US 20050084992 A1
Disclosed is a method for producing light-guiding LED bodies in a mold, using a material that is flowable before becoming definitively solid. Each LED body comprises at least one light-emitting chip and at least two electrical connections that are connected to the chip. At least one flowable material is fed into the mold in chronologically separate steps via at least one of at least two locations. In a first step, the flowable material is fed into the mold so as to flow around the chip and the connections in that area. In further steps, one or several flowable materials are fed into areas other than the one in which the chip and connections are located. The inventive method for producing light-guiding LED bodies allows virtually all produced luminescent diodes to have the same optical characteristics and prevents the individual LED electronics from being spoiled through damage.
1. Method for producing light-guiding LED bodies from a material which is flowable before finally being solidified, in a mold, wherein the individual LED body comprises at least one light-emitting chip and at least two electrical terminals connected to the chip, the method comprising:
at least one flowable material is being introduced into the mold through at least two different locations at staggered times, and
wherein the first introduction of the flowable material is performed to surround the chip and terminals, and
wherein the additional introductions of one or more flowable materials take place in a region that lies outside the region of the chip and terminals.
2. Method for producing light-guiding LED bodies from
3. Method for producing light-guiding LED bodies from
4. Method for producing light-guiding LED bodies from
5. Method for producing light-guiding LED bodies from
6. Method for producing light-guiding LED bodies from
7. Method for producing light-guiding LED bodies from
8. Method for producing light-guiding LED bodies from
Method for producing light-guiding LED bodies from a material which is flowable before finally being solidified, in a mold, wherein the individual LED body comprises at least one light-emitting chip and at least two electrical terminals connected to the chip.
Known from JP 1-69,020 A is a method for injection molding LEDs, whereby in a first step, the electronic components are first coated by means of molding in a blank mold. In this method, the blank mold extends to the front contour of the light emitting light-guiding body. In a second step, the cooled LEDs, which have been removed from the blank mold, are placed in a final mold in order to mold on the rear base parts of the LEDs by injection molding.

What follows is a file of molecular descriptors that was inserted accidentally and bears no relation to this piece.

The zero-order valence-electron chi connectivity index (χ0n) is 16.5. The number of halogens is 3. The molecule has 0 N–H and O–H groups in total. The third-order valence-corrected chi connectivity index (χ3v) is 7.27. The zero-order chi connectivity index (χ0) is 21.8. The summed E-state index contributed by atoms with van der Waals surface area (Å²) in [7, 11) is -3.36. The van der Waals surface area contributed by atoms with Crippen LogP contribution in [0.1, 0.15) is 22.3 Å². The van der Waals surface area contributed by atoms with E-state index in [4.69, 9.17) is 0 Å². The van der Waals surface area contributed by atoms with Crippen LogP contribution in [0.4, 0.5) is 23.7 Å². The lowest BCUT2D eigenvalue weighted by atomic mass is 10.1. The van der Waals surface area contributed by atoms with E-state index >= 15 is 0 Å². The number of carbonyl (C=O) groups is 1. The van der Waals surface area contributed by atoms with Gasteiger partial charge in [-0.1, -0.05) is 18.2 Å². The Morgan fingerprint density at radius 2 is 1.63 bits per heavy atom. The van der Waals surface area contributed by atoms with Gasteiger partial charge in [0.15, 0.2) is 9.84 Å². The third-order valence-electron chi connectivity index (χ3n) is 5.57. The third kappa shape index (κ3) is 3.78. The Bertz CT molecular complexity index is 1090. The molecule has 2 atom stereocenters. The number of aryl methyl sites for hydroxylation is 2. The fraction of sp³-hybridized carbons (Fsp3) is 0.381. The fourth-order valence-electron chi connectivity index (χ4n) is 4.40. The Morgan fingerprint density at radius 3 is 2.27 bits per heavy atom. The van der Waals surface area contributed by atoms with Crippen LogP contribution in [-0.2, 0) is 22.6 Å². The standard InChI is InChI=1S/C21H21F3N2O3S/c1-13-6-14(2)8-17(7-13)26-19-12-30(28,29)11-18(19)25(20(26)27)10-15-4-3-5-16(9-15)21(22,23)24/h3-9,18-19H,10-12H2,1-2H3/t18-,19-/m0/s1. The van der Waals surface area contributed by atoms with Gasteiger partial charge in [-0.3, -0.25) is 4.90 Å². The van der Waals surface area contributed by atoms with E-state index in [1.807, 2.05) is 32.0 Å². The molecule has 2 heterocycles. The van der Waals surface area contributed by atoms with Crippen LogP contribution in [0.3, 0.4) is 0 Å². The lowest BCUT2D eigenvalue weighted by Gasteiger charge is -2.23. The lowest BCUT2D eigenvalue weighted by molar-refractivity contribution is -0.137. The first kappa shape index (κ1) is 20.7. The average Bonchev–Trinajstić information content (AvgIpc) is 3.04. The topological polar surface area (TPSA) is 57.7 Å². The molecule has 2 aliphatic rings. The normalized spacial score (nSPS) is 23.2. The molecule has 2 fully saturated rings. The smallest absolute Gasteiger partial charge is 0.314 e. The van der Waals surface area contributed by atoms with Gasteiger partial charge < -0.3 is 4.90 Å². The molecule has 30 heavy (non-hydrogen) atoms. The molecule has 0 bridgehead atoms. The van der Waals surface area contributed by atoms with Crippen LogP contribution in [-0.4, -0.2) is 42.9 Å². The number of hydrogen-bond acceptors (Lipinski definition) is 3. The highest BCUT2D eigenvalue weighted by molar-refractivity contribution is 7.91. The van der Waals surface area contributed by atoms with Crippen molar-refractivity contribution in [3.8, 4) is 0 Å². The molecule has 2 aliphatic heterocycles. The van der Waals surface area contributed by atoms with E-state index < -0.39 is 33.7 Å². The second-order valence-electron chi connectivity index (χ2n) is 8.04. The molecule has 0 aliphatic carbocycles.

Also known, from EP 0,635,744 A2, is an LED whose LED body has a volume substantially greater than the volume of ordinary, standard LEDs. To this end, in one embodiment the LED body is assembled from several parts. The assembly is accomplished by gluing a standard LED into an additional, larger transparent light-guiding body, whose purpose is light emission. The volume of the standard LED here is only a fraction of the volume of the light guiding body. The glue joint degrades light emission, firstly because of the differences in density between the glued LED components and the adhesive, and secondly because of gas inclusions and different glue joint thicknesses. In another variant, the LED body and the separate light guiding body constitute a single part. With these LEDs, the molding process is subject to the risk of uncontrollable shrinkage during the cooling and curing phase. In the case of single-piece injection molding, the great quantity and rate of injection makes tearing of the wiring to the chip almost unavoidable in a large proportion of the light emitting diodes produced.
Consequently, the object of the present invention is to develop a method for producing light-guiding LED bodies in which nearly all light emitting diodes produced have the same optical properties, and rejects because of damage to the individual LED electronics are avoided.
This object is attained with the features of the main claim. To this end, at least one flowable material is introduced into the mold through at least two different locations at staggered times. The first introduction of the flowable material is performed to surround the chip and terminals in that region. The additional introduction(s) of one or more flowable materials takes place in regions that lie outside the region of the chip and terminals.